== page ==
Tips for concatenating strings in SAS/IML

Last week, as part of an article on how spammers generate comments for blogs, I showed how to generate random messages by using the CATX function in the DATA step. In that example, the strings were scalar quantities, but you can also concatenate vectors of strings in the SAS/IML language. However, there are some problems that need to be handled when concatenating vectors. In this post I describe the following:
  • how to get rid of spaces when you concatenate strings
  • how to insert spaces (or other delimiters) between strings

A canonical application of concatenation is combining the first and last names of individuals to form the full name. For example, the following SAS/IML statements define vectors that contains the first and last names of three famous mathematicians. You can use the SAS/IML CONCAT function or the string concatenation operator (+) to concatenate the names. This example explicitly concatenates a space between the names:

proc iml;
first = {"C."    "Isaac"  "Leonhard"};
last  = {"Gauss" "Newton" "Euler"};
name = first + " " + last;   /* concatenate with space between first and last */
print name;

As I mentioned in my article on how to understand SAS/IML character vectors, there are actually several blank characters between the first and last names of Gauss and Newton. If you use the PrintChars module from my previous post, you see the following:

/* define or load the PrintChars module here... */
run PrintChars(name);

These blank characters appear because the array of first names (first) is a character array in which all elements have the same length. In this case, all elements have length 8, which is the number of characters in the longest name, "Leonhard." Shorter strings are padded with trailing blanks.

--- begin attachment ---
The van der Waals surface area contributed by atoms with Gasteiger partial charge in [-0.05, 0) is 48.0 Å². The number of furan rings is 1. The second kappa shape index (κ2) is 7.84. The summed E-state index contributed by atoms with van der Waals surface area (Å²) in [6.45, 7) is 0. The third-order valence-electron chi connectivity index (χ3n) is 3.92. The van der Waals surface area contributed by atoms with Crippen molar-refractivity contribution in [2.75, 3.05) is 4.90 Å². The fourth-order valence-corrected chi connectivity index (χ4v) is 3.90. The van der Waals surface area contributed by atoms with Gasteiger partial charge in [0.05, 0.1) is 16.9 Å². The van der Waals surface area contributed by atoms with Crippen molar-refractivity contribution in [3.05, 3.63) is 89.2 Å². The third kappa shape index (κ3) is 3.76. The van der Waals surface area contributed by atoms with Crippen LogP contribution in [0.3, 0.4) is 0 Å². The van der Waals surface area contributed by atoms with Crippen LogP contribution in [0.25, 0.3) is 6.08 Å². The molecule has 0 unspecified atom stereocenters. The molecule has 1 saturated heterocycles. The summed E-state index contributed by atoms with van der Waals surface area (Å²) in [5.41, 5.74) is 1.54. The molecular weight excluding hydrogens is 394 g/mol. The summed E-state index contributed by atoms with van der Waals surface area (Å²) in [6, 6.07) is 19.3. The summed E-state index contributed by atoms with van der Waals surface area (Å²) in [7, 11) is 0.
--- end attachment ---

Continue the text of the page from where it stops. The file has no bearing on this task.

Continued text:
Vectorized approach to trim blanks

Although the SAS/IML language and the SAS DATA step language are similar, string concatenation in SAS/IML has some complexities that are not present in the DATA step. In the DATA step, you can use the TRIM function (or the STRIP function) to get rid of blanks. Unfortunately, when you apply these functions to a matrix, they don't solve the problem. The matrix that is returned by trim(first) is exactly the same as first because after TRIM strips off the trailing blanks, the trimmed strings are assembled into a matrix of length 8, which re-adds the trailing blanks!

So how can you get rid of the trailing blanks? One vectorized approach is to use the RIGHT function to right-align the first names prior to concatenating them with the last names. Of course, that will result in strings with leading spaces, so you then need to use the LEFT function to get rid of leading blank. This approach gets messy when you are concatenating many vectors.

I scratched my head over this problem for a long time. For a while I even abandoned trying to use a vectorized approach; I just iterated over the elements of the vectors and concatenated scalar quantities. (Mea culpa!) Then one day I remembered that you can call Base SAS functions from SAS/IML and pass in matrices as arguments. Can the CATX function, which solves the problem for scalar quantities, also solve the concatenation problem for vector quantities? Let's see:

name = catx(" ", first, last);   /* insert space delimiter between names */
run PrintChars(name);

Success! The concatenated strings have trailing blanks, and in every case the first name is separated from the last name by exactly one space. Once again, Base SAS functions help me to solve a problem that involves vectors! From now on I will use the CATX function to concatenate vectors of strings when I want to insert a space between strings.

The first argument to the CATX function specifies the delimiter that is inserted between strings. You can use that argument to insert commas, slashes, or any other delimiters between strings. You can even specify the "null string" (two quotation marks with no space between them) to concatenate strings when you do not want to insert a delimiter.


About Author

Rick Wicklin

Distinguished Researcher in Computational Statistics

Rick Wicklin, PhD, is a distinguished researcher in computational statistics at SAS and is a principal developer of PROC IML and SAS/IML Studio. His areas of expertise include computational statistics, simulation, statistical graphics, and modern methods in statistical data analysis. Rick is author of the books Statistical Programming with SAS/IML Software and Simulating Data with SAS.

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